The government’s move online has been stymied over the last decade because it can’t deploy the killer app. Why? Mainly because identity management hasn’t gained the traction needed.
But a White House-led tiger team is trying to change that.
The working group is creating common requirements that all agencies could agree to around federated identity management in the cloud, said Jeremy Grant, the senior executive advisor for identity management at the National Institute of Standards and Technology and leader of the National Strategy for Trusted Identities in Cyberspace program office.
He said the tiger team also is fostering discussion to see where agencies share common interests in offering or using similar services.
“There are a lot of offerings agencies aren’t able to put online because they can’t solve the age-old identity conundrum of do you really know the person is who they say they are or are they just a dog on the Internet?” Grant said. “Sometimes for services, you don’t care who the person is. But many agencies are finding they have one or two killer apps that they simply can’t move online unless they deal with the identity conundrum.”
Grant said creating a shared service using commercial identity authentication and verification standards, such as Open ID, could finally give agencies the confidence to put the killer app online.
Online transactions missing from initiatives
The Bush administration created dozens of websites under the e-government initiatives, but none offered the ability to do online transactions.
The Obama administration has been pushing for agencies to focus on citizens by making it easier to find information. The White House is asking Congress for reorganization authority and launched the BusinessUSA.gov site to consolidate multiple business-related portals.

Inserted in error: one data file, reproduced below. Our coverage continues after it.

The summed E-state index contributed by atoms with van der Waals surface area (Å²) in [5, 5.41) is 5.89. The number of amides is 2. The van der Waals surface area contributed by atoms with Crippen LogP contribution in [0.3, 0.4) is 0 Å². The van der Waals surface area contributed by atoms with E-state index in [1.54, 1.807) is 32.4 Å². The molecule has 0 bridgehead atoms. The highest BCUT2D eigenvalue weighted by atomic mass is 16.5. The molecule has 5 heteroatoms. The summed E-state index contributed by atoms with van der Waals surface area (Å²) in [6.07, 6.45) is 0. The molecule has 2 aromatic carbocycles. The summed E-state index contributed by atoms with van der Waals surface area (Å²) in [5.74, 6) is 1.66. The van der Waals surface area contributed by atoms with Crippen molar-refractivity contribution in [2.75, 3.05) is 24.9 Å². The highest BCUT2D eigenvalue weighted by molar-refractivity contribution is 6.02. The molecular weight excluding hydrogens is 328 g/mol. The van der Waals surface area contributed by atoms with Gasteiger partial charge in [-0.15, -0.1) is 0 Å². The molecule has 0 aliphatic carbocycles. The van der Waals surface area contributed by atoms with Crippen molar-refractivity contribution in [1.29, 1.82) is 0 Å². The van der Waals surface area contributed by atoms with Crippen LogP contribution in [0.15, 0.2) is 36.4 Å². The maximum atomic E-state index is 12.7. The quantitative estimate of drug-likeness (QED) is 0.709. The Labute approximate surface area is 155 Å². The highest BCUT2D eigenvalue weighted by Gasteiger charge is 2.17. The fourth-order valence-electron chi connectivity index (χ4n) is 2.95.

But few, if any, portals actually let citizens or businesses complete transactions, submit a form online or apply for benefits.
“Every agency has got that same issue today, if they can’t finally figure how to deal with verification and identity those services can’t be online,” Grant said. “What a lot of agencies are now finding is the cost of building this infrastructure on their own can be quite significant. Relative to the idea of leveraging a single enterprise service that would be hosted in the cloud that would work on behalf of all of government could really be an easy button that would make it much simpler to put these services online.”
The government has attempted several times over the years to create a federated identity management offering. The General Services Administration has had moderate success with the Federal Bridge, which focuses on using public-key infrastructure technology for high security needs.
NIH using Open ID standards
GSA also approved several vendors, such as Google, PayPal, Symantec and others, for Level 1 credentials, the lowest level-under the Federal Identity, Credential and Access Management (ICAM) framework.
But agencies still haven’t flocked to require anything but usernames and passwords.
Grant said a handful of leading agencies, such as the National Institutes of Health, are showing that accepting third-party credentials isn’t as difficult as one might think.
NIH has been testing the use of commercial identities for academics, researchers and others through the iTrust offering. Under iTrust, federal employees and non-feds can log onto five different systems, including the National Library of Medicine’s PubMed biomedical research database and its electronic vendor invoicing system.
“While this was built originally for some NIH applications, the institute then started to allow other parts of HHS to ride off the infrastructure and some other agencies,” Grant said. “It really shows there was a model for a shared services approach for credential authentication verification that you could set up an agency as a center of excellence to host it and others could leverage it. If any agency has paved the way for how this could be done, it’s certainly NIH.”
The National Cancer Institute also is using high levels of authentication to speed up drug trials.
OMB mandates use of third-party credentials
In addition to the NIH, the administration is promoting the use of third party credentials. Federal chief information officer Steven VanRoekel issued a memo in October requiring agencies to begin implementing technology to use third-party credentials.
Grant said the tiger team is building upon all of these efforts.
“A lot of the work is being done internally right now between the agencies, so I don’t want to say too much other than in two or three months we should have a common set of requirements that actually developed,” he said. “From there we would go forward with now that we’ve laid out what the objectives are of a service, how do we stand one up? I think right now there is quite a bit of work that needs to be done to sort out requirements before we take the next step.”